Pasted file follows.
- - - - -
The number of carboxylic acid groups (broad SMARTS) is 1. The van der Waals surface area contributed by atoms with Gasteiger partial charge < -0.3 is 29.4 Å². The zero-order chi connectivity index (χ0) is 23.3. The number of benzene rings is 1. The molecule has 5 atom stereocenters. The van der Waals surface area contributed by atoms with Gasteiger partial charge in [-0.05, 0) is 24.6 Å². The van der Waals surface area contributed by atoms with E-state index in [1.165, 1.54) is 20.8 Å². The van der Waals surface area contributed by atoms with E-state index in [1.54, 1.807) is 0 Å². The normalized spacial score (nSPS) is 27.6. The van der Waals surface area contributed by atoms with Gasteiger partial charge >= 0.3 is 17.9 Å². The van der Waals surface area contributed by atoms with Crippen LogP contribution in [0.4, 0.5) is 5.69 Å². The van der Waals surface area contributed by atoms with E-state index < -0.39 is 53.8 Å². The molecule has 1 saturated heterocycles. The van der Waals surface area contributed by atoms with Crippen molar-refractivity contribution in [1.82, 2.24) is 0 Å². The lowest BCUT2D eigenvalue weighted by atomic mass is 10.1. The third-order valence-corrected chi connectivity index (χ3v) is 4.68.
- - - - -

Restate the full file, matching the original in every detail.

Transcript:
The number of carboxylic acid groups (broad SMARTS) is 1. The van der Waals surface area contributed by atoms with Gasteiger partial charge < -0.3 is 29.4 Å². The zero-order chi connectivity index (χ0) is 23.3. The number of benzene rings is 1. The molecule has 5 atom stereocenters. The van der Waals surface area contributed by atoms with Gasteiger partial charge in [-0.05, 0) is 24.6 Å². The van der Waals surface area contributed by atoms with E-state index in [1.165, 1.54) is 20.8 Å². The van der Waals surface area contributed by atoms with E-state index in [1.54, 1.807) is 0 Å². The normalized spacial score (nSPS) is 27.6. The van der Waals surface area contributed by atoms with Gasteiger partial charge >= 0.3 is 17.9 Å². The van der Waals surface area contributed by atoms with Crippen LogP contribution in [0.4, 0.5) is 5.69 Å². The van der Waals surface area contributed by atoms with E-state index < -0.39 is 53.8 Å². The molecule has 1 saturated heterocycles. The van der Waals surface area contributed by atoms with Crippen molar-refractivity contribution in [1.82, 2.24) is 0 Å². The lowest BCUT2D eigenvalue weighted by atomic mass is 10.1. The third-order valence-corrected chi connectivity index (χ3v) is 4.68.